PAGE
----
At the end of last semester, I asked the female students of the “Gender and Politics” class whether they were interested in joining politics after a semester of being ‘grilled’ with knowledge and analysis on theories and issues related to women's political representation. I saw only a few hands raised.
Young women may be discouraged from getting involved in politics for multiple reasons, including the bystander effect, which makes it less likely for them to do so as they see how biased media coverage and increased backlash and intimidation are often directed at female politicians. Therefore, I realized there is more to be done to increase young Muslim women's interest in being actively involved in politics and representing Muslim women’s voices. This is crucial as Muslim women are often portrayed as oppressed and lack agency to make their own decisions. Hence, there is a need to improve the image of Muslim women, which can be done by increasing their voices in the decision-making process.
Political representation happens when political actors speak and act on behalf of others in the policy-making process as Hanna Pitkin (1967) says “to make present again”. However, Muslim women are now facing great obstacles as they are struggling to gain their voices in the public space as the state disempowers them by limiting their ability to make decisions for themselves. For instance, Muslim women are not allowed to choose what to dress in public settings. In July 2021, a ruling by the European Court of Justice stated that women in jobs where they interact with the public may be fired for refusing to remove their hijabs. Meanwhile, in other parts of the world, Muslim women and girls continue to struggle to receive a basic education since the government or their guardians either forbid it or they lack the funds to enroll in educational facilities.
Muslim societies often ranked lower in the Gender Gap Index Report, but Muslim countries have made leaps of progress when it comes to female political leadership. Countries such as Kyrgyzstan, Bangladesh, Indonesia, and Senegal have had women holding the highest political leadership positions in these countries. Names such as Sheikh Hasina, Halima Yaacob, Najla Bouden, and Benazir Bhutto should be familiar to the Muslim world as the leaders of their respective countries. It needs to be acknowledged that many Muslim-majority countries including Malaysia are still struggling to have more equal women political representation in the legislative bodies but there is an increasing trend for Muslim women in politics.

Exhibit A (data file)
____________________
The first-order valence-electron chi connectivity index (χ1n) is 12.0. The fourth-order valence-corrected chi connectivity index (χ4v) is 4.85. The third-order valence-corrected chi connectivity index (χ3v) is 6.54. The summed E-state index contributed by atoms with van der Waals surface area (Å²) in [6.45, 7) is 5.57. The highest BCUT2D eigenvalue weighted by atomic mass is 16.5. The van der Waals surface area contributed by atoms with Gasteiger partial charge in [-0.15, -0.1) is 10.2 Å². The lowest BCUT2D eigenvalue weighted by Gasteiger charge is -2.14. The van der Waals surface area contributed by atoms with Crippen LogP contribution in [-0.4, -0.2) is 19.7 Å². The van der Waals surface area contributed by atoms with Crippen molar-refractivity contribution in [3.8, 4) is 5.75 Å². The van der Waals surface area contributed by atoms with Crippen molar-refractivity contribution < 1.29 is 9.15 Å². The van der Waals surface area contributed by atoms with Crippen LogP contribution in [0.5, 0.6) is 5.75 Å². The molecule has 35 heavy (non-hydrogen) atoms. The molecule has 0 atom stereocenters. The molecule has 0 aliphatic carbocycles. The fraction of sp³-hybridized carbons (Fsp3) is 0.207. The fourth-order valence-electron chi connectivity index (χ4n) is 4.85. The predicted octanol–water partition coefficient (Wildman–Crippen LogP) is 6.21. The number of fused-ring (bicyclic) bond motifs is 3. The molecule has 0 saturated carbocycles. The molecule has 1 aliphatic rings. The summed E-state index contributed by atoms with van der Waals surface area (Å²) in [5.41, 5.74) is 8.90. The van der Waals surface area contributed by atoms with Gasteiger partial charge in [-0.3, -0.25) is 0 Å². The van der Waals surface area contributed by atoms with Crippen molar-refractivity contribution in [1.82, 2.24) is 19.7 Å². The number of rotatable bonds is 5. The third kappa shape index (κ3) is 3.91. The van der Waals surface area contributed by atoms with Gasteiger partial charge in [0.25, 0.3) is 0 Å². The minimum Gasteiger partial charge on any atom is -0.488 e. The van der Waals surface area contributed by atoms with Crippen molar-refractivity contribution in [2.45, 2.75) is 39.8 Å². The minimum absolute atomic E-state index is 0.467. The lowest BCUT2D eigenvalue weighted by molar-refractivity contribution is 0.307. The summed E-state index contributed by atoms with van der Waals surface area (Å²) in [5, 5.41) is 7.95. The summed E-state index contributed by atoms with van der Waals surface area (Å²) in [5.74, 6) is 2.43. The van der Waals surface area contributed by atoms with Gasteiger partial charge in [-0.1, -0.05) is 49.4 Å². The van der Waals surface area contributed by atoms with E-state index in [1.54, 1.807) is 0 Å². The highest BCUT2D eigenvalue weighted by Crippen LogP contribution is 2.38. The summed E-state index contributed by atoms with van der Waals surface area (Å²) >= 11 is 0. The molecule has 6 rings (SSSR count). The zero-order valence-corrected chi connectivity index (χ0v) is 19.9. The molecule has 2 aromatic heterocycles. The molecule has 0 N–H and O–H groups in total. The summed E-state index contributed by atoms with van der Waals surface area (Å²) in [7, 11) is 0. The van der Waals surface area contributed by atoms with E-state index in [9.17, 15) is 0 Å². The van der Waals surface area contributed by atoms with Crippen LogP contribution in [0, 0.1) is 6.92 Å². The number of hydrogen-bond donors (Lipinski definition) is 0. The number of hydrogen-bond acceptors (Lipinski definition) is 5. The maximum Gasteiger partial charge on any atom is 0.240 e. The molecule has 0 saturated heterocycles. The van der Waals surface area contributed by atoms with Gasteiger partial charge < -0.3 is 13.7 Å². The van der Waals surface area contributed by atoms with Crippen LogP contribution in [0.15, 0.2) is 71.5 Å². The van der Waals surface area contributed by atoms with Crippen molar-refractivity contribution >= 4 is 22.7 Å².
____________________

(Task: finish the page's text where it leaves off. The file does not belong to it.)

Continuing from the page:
Women's political representation in Algeria, Sudan, and Tunisia had reached 30% or slightly more in 2018, while Saudi Arabia and Morocco had increased women's political representation to 20% and 17%. Meanwhile, in 2022, the United Arab Emirates (UAE) has achieved equal parity in terms of descriptive representation of women in its legislative body with women making up 50% of its Federal National Council which is the third highest country in the world in terms of female political representation after Rwanda and Cuba and the only Muslim country in the top 10 list.
Muslim women also have made their way into politics in Muslim minority countries such as Australia and the US. In Australia, Dr. Mehreen Faruqi, Dr. Anne Ally, and Senator Fatima Payman are among the Muslim women occupying the House of Representatives and the Senate respectively. Senator Fatima Payman, an Afghan-descent Australian is also the first hijab-wearing Muslim woman to be elected as a Senator and is also currently the youngest serving senator. The US also has seen encouraging numbers of Muslim women winning the 2022 election with 61% of the Muslim women candidates winning the contested seats. Among them are Nabilah Islam and Nabeela Syed. The latter is the youngest State Assembly member in the state of Illinois’ history at 23 years old and their first Muslim representative as well.
Looking at this encouraging political participation of Muslim women around the globe, we must also be inspired to follow their examples. Let us be reminded as well that Muslim women have proven to be effective members of society in Islamic history and not only confined within the four walls of their houses. The stories of the women in the Prophet’s (S.A.W) household such as Khadija bint al-Khuwaylid, a powerful and well-respected woman in the society who provided the Prophet (S.A.W) moral, financial, and psycho-social support as his beloved spouse. Aisha bint Abu Bakr, the life companion of the Prophet (S.A.W) who also was responsible for narrating many of Prophet (S.A.W) hadeeths and one of the most respected Islamic scholars who has impacted the lives of Muslims until today. Fatimah bint Muhammad (S.A.W) the daughter of the Prophet SAW whose faith and devotion towards Islam are unmatched. Not forgetting also, the sacrifice of Sumayyah bint Khayyat who was the first martyr in the history of Islam. It is a reminder that Muslim women contribute equally as men and are valued the same in the eyes of Allah SWT.
Muslim women must participate in the legislative process in order to guarantee that laws are produced that reflect their interests, which traditionally may have been marginalized and ignored. Therefore, political participation is a way in which Muslim women can amplify their voices to be heard by policymakers so that Muslim women can create a safe space for themselves to be active and contributing members towards building a harmonious and peaceful society.
Dr. Rabi'ah Aminudin is an Associate Professor at Department of Political Science, AbdulHamid AbuSulayman Kulliyyah of Islamic Revealed Knowledge and Human Sciences (AHAS KIRKHS), International Islamic University Malaysia.